On November 19, a year later, across the country, young women's rights volunteers in Beijing, Harbin, Shanghai, Guangzhou, Wuhan, Xi'an, Chengdu, Lanzhou, Hangzhou, Shantou, Kunming, Changsha and Zhengzhou held up signs - "we need more, gender friendly toilets", which appeared at the door of many local KFC and McDonald's stores. According to media reports, 870 appeal letters were sent out in total. In the letter of appeal, volunteers intended to solve the problems of balancing toilet opportunities, solving women's toilet difficulties, meeting the needs of neutral temperament and cross gender groups, and solving the problems of family travel. At the same time, relevant organizers have made it clear that "these problems can be solved through the construction or reconstruction of" gender friendly toilets ". '
These movements objectively aroused the public's deep concern about the difficulty of women's toileting. Related to these movements, such improvement measures as increasing the proportion of toilets, opening gender free public toilets and so on began to gradually turn from the level of folk appeal into an important issue on the table of governments at all levels.
According to nandu.com, in 2012, dozens of famous lawyers and scholars represented by Pang Kun from Guangdong Dena law firm responded to the "occupy men's toilets" campaign organized by domestic feminists through practical actions. After a comprehensive analysis, they jointly sent a citizen's proposal letter to the Ministry of housing and urban rural development on improving the proportion of women's toilets. It is pointed out in the proposal that in order to avoid ambiguity and inconsistency in implementation, the concept of toilet space should be defined in the design standard for urban public toilets (hereinafter referred to as the standard) implemented by the Ministry of construction (now the Ministry of housing and urban rural development) since December 2005. The men's toilet space includes squatting position, sitting position and stand position, while the women's toilet space includes squatting position and sitting position. In the standard, it is compulsory to stipulate that the proportion of women's toilet (including squatting position and sitting position) and men's toilet (including squatting position, sitting position and standing position) must be 2:1, among which the proportion of women's toilet and men's toilet must be 4:1, and the area of women's toilet must be increased accordingly. According to the standard, accessible toilets must be added to public toilets, and a third toilet (similar to the asexual toilets on trains and airplanes) shall be added appropriately.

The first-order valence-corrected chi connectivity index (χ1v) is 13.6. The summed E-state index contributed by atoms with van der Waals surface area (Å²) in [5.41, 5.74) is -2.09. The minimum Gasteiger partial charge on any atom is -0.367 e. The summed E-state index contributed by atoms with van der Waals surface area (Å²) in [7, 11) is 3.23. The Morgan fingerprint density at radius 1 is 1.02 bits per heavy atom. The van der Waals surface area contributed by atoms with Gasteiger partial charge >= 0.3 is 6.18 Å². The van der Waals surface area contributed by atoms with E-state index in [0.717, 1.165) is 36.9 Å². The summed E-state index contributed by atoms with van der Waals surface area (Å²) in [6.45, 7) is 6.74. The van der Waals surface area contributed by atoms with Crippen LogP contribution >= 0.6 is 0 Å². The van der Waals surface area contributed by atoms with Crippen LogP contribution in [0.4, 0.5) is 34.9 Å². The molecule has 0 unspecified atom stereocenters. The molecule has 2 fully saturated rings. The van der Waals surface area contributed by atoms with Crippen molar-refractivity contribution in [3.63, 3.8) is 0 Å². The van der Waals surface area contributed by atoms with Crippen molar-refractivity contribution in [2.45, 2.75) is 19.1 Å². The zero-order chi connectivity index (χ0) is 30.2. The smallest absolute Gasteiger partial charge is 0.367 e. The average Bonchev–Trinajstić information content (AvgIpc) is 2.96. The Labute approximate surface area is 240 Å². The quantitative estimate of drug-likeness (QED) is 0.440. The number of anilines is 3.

At the same time, relevant departments around the country are also actively studying the construction of gender free public toilets. For example, in November 2010, more than 210 steel structure 'steel structure environmental protection standard public toilets' were built in Xiamen, Fujian Province, which introduced the concept of gender free toilets. It is divided into five small rooms. From east to west, there are administrator room, special room for the disabled, two independent bathrooms and urinal for men. Among them, there is only one squatting position in the independent toilet, regardless of gender, for one person to use the toilet at a time. For example, in March 2012, the establishment of gender free toilets in Shixin University in Taiwan also attracted widespread attention. After that, Taiwan's Civil Affairs Bureau also extensively collected plans for public toilets of municipal government departments, hoping to find demonstration sites and launch a public version of the sex free toilets within two years. From the point to the surface, everywhere blossoming, the construction of non sexual public toilets has gradually changed from a social advocacy trend to a municipal project of caring for women.